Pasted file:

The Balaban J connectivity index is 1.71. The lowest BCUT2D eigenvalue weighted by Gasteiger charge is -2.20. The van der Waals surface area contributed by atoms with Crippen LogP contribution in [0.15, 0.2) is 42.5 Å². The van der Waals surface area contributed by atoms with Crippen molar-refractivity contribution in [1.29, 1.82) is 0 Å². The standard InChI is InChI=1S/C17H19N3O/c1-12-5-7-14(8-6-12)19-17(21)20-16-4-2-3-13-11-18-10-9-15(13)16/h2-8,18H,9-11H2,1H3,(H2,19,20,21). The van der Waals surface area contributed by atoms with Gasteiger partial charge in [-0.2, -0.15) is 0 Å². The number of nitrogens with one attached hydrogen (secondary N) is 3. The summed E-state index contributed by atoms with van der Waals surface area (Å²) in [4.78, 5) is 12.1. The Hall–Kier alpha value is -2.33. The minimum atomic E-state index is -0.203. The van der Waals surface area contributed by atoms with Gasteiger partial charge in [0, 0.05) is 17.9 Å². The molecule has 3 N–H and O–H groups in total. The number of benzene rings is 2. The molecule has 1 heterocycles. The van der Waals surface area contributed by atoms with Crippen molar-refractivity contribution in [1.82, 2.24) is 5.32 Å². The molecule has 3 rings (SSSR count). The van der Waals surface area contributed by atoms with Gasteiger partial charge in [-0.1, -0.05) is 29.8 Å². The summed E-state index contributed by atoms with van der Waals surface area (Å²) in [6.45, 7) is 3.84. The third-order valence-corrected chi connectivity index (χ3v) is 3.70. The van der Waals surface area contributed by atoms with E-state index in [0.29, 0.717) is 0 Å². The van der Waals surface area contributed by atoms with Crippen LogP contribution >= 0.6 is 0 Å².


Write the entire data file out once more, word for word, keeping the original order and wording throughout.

The Balaban J connectivity index is 1.71. The lowest BCUT2D eigenvalue weighted by Gasteiger charge is -2.20. The van der Waals surface area contributed by atoms with Crippen LogP contribution in [0.15, 0.2) is 42.5 Å². The van der Waals surface area contributed by atoms with Crippen molar-refractivity contribution in [1.29, 1.82) is 0 Å². The standard InChI is InChI=1S/C17H19N3O/c1-12-5-7-14(8-6-12)19-17(21)20-16-4-2-3-13-11-18-10-9-15(13)16/h2-8,18H,9-11H2,1H3,(H2,19,20,21). The van der Waals surface area contributed by atoms with Gasteiger partial charge in [-0.2, -0.15) is 0 Å². The number of nitrogens with one attached hydrogen (secondary N) is 3. The summed E-state index contributed by atoms with van der Waals surface area (Å²) in [4.78, 5) is 12.1. The Hall–Kier alpha value is -2.33. The minimum atomic E-state index is -0.203. The van der Waals surface area contributed by atoms with Gasteiger partial charge in [0, 0.05) is 17.9 Å². The molecule has 3 N–H and O–H groups in total. The number of benzene rings is 2. The molecule has 1 heterocycles. The van der Waals surface area contributed by atoms with Crippen molar-refractivity contribution in [1.82, 2.24) is 5.32 Å². The molecule has 3 rings (SSSR count). The van der Waals surface area contributed by atoms with Gasteiger partial charge in [-0.1, -0.05) is 29.8 Å². The summed E-state index contributed by atoms with van der Waals surface area (Å²) in [6.45, 7) is 3.84. The third-order valence-corrected chi connectivity index (χ3v) is 3.70. The van der Waals surface area contributed by atoms with E-state index in [0.29, 0.717) is 0 Å². The van der Waals surface area contributed by atoms with Crippen LogP contribution >= 0.6 is 0 Å².